Ban fishing on the high seas surrounding the Galapagos

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There are currently 200+ Chinese fishing vessels operating at the edge of the economic exclusion zone around the Galapagos Islands. The fleet includes fishing boats and refrigerated container ships. The Galapagos Islands are one of the most bio-diverse ecosystems on the planet, including species such as whale sharks, scalloped hammerheads, Galapagos sharks, silky sharks, manta rays, and many more.

The site where the Chinese vessels are located is a major migration route for endangered species. A whale shark named Hope was last recorded going 8 knots in the area where the fishing vessels are operating. That is faster than a whale shark can swim.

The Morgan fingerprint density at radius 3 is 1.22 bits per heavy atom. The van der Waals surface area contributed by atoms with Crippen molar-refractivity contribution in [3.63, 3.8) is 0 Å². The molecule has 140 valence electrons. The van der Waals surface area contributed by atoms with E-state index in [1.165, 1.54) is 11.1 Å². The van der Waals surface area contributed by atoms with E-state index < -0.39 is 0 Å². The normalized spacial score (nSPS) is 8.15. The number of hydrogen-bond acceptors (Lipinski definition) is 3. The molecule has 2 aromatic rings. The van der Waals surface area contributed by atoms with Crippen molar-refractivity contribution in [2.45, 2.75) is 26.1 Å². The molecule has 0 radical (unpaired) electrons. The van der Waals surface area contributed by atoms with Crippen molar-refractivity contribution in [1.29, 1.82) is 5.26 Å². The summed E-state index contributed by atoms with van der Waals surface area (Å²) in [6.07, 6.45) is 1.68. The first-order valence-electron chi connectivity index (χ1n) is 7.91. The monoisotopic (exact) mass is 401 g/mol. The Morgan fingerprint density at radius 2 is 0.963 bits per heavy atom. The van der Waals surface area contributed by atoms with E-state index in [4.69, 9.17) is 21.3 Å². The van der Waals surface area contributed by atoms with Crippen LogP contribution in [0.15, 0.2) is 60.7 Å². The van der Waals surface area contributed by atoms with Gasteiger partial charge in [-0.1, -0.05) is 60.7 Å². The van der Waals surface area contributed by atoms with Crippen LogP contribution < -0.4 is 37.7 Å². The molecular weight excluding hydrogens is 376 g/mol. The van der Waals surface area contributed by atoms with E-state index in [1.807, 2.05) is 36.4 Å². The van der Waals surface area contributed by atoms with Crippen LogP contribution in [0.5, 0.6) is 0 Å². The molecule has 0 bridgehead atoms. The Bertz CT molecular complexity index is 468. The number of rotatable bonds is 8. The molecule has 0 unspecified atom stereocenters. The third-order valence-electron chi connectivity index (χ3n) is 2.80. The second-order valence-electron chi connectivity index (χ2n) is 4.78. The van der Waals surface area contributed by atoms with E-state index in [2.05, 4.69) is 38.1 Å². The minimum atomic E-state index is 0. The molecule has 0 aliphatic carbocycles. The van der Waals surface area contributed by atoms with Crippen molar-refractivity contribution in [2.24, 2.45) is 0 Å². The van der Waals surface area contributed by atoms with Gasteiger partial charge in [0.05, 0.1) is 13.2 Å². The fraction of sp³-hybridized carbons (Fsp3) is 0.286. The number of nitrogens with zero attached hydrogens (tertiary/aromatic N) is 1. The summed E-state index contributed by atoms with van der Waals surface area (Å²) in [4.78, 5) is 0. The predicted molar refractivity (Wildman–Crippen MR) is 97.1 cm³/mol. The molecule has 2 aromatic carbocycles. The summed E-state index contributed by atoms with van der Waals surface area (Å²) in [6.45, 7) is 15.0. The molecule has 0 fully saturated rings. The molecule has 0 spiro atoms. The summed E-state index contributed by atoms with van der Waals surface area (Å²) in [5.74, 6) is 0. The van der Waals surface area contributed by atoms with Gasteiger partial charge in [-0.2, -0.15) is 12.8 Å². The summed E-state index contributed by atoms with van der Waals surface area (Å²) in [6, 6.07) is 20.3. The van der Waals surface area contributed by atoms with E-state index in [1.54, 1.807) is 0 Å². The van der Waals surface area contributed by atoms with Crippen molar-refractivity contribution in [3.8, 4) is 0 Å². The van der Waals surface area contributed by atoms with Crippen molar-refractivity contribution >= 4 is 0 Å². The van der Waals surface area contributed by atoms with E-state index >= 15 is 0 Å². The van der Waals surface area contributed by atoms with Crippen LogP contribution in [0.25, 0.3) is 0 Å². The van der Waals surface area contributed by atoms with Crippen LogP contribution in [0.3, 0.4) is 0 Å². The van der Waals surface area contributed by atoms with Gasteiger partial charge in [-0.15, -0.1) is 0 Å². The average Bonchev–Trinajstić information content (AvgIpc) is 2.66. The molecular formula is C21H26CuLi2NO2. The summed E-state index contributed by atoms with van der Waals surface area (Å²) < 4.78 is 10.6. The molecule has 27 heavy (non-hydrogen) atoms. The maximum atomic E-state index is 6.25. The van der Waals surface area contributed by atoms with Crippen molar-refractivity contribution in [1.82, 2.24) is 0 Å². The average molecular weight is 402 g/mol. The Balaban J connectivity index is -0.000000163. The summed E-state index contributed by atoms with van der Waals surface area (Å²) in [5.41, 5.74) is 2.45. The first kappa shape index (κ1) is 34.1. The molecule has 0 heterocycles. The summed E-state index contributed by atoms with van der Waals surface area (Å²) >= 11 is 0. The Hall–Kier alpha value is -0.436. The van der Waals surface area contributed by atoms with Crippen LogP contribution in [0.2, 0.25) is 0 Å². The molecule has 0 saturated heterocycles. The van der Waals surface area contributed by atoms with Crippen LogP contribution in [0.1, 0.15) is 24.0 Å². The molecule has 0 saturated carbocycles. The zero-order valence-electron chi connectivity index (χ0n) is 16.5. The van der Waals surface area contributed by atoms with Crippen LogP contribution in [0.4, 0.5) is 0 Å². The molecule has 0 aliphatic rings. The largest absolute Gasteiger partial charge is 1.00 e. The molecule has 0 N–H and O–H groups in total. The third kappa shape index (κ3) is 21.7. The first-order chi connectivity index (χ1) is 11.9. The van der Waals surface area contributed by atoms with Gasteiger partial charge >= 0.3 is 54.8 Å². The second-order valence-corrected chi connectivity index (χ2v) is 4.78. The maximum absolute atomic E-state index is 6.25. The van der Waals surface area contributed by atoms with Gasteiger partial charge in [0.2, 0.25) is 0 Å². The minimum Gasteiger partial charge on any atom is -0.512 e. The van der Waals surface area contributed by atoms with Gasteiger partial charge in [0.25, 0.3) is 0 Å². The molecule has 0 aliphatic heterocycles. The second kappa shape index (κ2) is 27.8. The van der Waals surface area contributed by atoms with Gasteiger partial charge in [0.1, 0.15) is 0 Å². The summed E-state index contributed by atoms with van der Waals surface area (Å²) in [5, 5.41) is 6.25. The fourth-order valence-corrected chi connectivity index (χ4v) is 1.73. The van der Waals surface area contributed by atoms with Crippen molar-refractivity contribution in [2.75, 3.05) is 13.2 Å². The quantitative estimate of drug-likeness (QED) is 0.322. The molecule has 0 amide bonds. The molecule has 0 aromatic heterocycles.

Three years ago, a single vessel was intercepted straying into the protected area around the Galapagos Islands. 300 tons of scalloped hammerhead shark fins were found onboard. There are now over 200 vessels on the edge of the economic exclusion zone.

The Galapagos marine reserve extends to 40 nautical miles from the islands. The economic exclusion zone extends up to 200 nautical miles. The fleet is already operating on the edge of the economic exclusion zone, so extending the marine reserve will not stop them.

We are calling for a moratorium on fishing in the high seas surrounding the Galapagos Islands.

Please sign this petition to help protect the biodiversity of the Galapagos.

Check out https://globalfishingwatch.org/map/ to view the fishing fleet in real time.